College just became less expensive for Hannah Borowsky, a junior at Hopkins High School in Minnetonka, and for her parents.
Hannah, 17, won the $35,000 scholarship in the Young Epidemiology Scholars (YES) competition for her research on teen smoking.
And she has a paid lab internship — not the slave-labor internships so many college students face these days — lined up this summer in the University of Minnesota’s Department of Experimental and Clinical Pharmacology.
Hannah’s ahead of schedule. College recruiters, take note: She hasn’t picked a college yet. The Robert Wood Johnson Foundation and the College Board, sponsors of the YES competition, certainly are impressed with her potential.
Hannah was among 60 regional finalists to present research over the weekend to a panel of public health experts in Washington, D.C. She placed second after a 12-minute PowerPoint presentation, an intense 10-minute Q&A session with judges, and submission of her 30-page analysis in February. The top-six placers won scholarships ranging from $20,000 to $50,000, six other finalists took home $15,000 scholarships, and the remaining 48 finalists received $2,000 each. More than 600 high-school students entered the competition.
‘Really interesting questions’ from judges
The Q&A was “a little bit nerve-wracking,” Hannah said Monday after flying home from D.C. “But it ended up being fun because the judges were these super-amazing epidemiologists … and they had really interesting questions to ask.”
What kinds of questions?
“They press you to think about the implications of your results. They’d say, ‘You have great results but what does that mean for public health and how will you use it?’ ”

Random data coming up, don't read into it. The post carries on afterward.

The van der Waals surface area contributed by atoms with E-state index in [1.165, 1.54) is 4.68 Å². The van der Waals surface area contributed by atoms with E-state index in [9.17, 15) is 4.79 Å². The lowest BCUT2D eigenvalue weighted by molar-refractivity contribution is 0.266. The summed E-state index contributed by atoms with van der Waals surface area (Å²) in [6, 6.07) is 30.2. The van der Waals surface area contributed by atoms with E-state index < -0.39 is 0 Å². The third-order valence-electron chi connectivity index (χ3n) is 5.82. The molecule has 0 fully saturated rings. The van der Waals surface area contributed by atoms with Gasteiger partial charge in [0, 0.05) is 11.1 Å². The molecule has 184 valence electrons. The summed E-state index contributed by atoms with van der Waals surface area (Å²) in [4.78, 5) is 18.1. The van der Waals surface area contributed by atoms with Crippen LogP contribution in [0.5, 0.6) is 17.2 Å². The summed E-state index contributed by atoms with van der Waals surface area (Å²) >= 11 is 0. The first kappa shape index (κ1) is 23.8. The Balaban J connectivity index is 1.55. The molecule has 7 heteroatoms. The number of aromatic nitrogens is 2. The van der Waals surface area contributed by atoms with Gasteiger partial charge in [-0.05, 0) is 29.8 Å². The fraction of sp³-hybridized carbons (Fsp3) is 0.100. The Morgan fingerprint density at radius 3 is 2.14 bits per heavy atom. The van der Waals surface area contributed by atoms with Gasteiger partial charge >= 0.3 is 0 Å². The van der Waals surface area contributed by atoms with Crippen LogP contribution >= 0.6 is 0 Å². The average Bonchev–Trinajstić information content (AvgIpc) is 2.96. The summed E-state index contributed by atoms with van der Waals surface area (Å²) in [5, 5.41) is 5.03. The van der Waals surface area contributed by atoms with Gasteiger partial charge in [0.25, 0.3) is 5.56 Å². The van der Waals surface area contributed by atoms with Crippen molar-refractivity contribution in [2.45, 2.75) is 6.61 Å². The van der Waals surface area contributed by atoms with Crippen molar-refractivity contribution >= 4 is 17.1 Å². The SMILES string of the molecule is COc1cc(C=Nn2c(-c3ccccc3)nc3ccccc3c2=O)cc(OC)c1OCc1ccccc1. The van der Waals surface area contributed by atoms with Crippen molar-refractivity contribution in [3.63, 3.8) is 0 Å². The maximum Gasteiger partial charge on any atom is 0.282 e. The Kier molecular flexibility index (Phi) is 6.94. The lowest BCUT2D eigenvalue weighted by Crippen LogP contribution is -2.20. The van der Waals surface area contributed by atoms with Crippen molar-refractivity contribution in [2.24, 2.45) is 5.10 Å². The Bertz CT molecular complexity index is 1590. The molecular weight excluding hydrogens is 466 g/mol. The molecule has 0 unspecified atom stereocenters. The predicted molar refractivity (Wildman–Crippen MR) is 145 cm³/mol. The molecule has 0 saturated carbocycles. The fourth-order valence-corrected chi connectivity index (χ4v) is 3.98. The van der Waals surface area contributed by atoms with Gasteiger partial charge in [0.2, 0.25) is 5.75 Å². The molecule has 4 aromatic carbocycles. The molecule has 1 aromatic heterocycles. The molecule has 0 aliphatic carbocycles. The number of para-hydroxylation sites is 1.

Hannah heard about the YES competition last October and started thinking about a research topic. This would not be a school assignment or project; she would have to work on her own time and learn computer analysis techniques.
“The cancer risks are so well known yet so many adolescents smoke,” she said. “They’re risking their lives for a cigarette, and I wanted to get inside their heads and see what they were thinking. … I couldn’t believe anyone would smoke because it’s so risky.”
Hannah thinks her findings could be useful in deterring adolescents from smoking by targeting different groups.
“My study found that smokers who reported receiving information about drugs and alcohol from their friends perceived a higher risk of smoking,” she said. “I also found different groups of smokers who think smoking is less of a risk,” in particular younger teens, males, African-Americans and those having a lower GPA.
Just as peer pressure can lead adolescents to risky behavior, it also may prevent them from engaging in it. And they’re more likely to listen to their peers than their parents about the risks of smoking.
Science, medicine, politics?
For as long as Hannah can remember, she has been interested in science. Her parents, Iris and Steve Borowsky, are physicians. She has been a winner in the statewide science fair. Medicine and biochemistry are appealing, but she’s also keen on politics and writing. She says writing that 30-page paper was fun. And now her interests are expanding to public health.
“I really like the idea of public health as a way to affect a lot of people and to mix politics with science and public service,” she said.
Perhaps a future surgeon-general may hail from Minnesota someday. This likely would suit the Robert Wood Johnson Foundation, which established the YES competition in 2003.
“With the nation facing a potentially catastrophic shortage of public health professionals, it is critical that we cultivate the next generation of public health talent,” said Risa Lavizzo-Mourey, president and CEO of the foundation, in a press release. “These students’ outstanding work demonstrates that the future of epidemiology holds great promise.”